If you didn’t think this year could possibly get any worse for Facebook, it just proved you wrong. Adding to a slew of privacy concerns, the beleaguered social giant informed more than 14 million users today that a bug in its system inadvertently set their new posts to public.
Facebook said the bug was active starting May 18. It took four days to fix the error, but posts weren’t reverted back to their respective privacy settings until May 27.
Here are all the details on Facebook's new privacy scandal:
-A bug changed that status composer default to public for 14M users
-Bug is fixed, but was active May 18-27
-Fb is notifying affected users with this prompt to review statuses from thenhttps://t.co/qUaTgNGaAi pic.twitter.com/BeqZawVQTM
— Josh Constine (@JoshConstine) June 7, 2018
The privacy settings dictating who sees your Facebook post are typically set by your past actions. If you set uploaded photos to only be seen by your friends, then the next photo you upload will automatically default to the same selection. Similarly, if you choose “only me” on several consecutive posts, that privacy setting will eventually become the default since Facebook assumes it’s your preference going forward.
The bug tampered with the setting, causing it to change the default to “public,” even if someone had submitted all other posts privately. This is a serious concern for anyone who posted sensitive information, like their phone number, home address, or payment details to a friend thinking it was private. The only users protected from the glitch are those who noticed their privacy settings were wrong before posting and changed them back.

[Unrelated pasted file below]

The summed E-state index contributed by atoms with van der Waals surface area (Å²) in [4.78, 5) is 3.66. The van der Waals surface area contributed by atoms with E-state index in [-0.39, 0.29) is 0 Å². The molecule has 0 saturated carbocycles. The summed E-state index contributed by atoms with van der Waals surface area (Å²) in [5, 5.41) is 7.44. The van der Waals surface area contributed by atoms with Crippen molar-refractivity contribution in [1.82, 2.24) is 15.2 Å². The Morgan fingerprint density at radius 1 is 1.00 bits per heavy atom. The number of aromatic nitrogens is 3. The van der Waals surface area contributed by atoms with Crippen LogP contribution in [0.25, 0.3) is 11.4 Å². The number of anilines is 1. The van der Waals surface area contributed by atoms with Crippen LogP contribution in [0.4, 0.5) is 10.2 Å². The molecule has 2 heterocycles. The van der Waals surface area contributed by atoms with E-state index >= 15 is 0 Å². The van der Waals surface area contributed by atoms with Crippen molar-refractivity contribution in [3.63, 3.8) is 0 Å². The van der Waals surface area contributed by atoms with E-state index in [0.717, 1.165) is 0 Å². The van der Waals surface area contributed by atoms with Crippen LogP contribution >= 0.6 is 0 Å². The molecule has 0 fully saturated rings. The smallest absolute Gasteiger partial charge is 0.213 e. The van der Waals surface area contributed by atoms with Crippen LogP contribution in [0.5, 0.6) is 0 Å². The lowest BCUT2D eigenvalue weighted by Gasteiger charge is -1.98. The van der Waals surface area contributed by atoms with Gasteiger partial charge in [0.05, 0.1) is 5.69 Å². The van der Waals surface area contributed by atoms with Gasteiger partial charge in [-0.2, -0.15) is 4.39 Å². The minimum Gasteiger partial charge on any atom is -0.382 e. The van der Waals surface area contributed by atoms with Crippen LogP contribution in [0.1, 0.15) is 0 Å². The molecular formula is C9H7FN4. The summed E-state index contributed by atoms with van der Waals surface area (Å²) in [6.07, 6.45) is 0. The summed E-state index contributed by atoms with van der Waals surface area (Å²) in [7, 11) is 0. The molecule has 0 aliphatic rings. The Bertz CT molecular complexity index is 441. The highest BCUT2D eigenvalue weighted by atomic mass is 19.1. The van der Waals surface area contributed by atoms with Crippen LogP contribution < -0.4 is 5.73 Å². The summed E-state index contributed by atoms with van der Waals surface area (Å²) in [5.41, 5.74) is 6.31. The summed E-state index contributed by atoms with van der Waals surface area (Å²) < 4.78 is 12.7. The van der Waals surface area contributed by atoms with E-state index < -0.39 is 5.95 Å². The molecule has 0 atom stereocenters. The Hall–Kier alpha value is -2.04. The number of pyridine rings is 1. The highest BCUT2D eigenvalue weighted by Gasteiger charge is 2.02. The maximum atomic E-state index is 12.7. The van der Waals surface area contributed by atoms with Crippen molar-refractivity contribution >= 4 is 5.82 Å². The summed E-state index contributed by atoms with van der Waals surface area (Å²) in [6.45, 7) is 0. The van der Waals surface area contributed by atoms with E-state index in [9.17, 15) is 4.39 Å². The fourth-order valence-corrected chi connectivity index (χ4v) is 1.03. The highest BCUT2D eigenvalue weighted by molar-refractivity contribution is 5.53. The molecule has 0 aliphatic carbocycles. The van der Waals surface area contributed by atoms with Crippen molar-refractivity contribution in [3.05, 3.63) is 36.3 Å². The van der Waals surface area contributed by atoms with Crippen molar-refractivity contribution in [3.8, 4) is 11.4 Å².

“We have fixed this issue and starting today we are letting everyone affected know and asking them to review any posts they made during that time,” said Erin Egan, Facebook’s chief privacy officer, in a statement. “To be clear, this bug did not impact anything people had posted before—and they could still choose their audience just as they always have. We’d like to apologize for this mistake.”
Users affected by the bug will start receiving notices explaining that their posts may have been made public and potentially viewed by anyone who was snooping around for personal information. It will also include a link to what they may have shared during the vulnerability and encourage them to review their posts.
The glitch couldn’t have come at a worse time for Facebook, a company that has been deflecting privacy and security concerns since it was discovered that a political data firm exploited the personal information of 87 million users. It may as well start readying its responses to what is sure to be a barrage of questions about this latest misstep.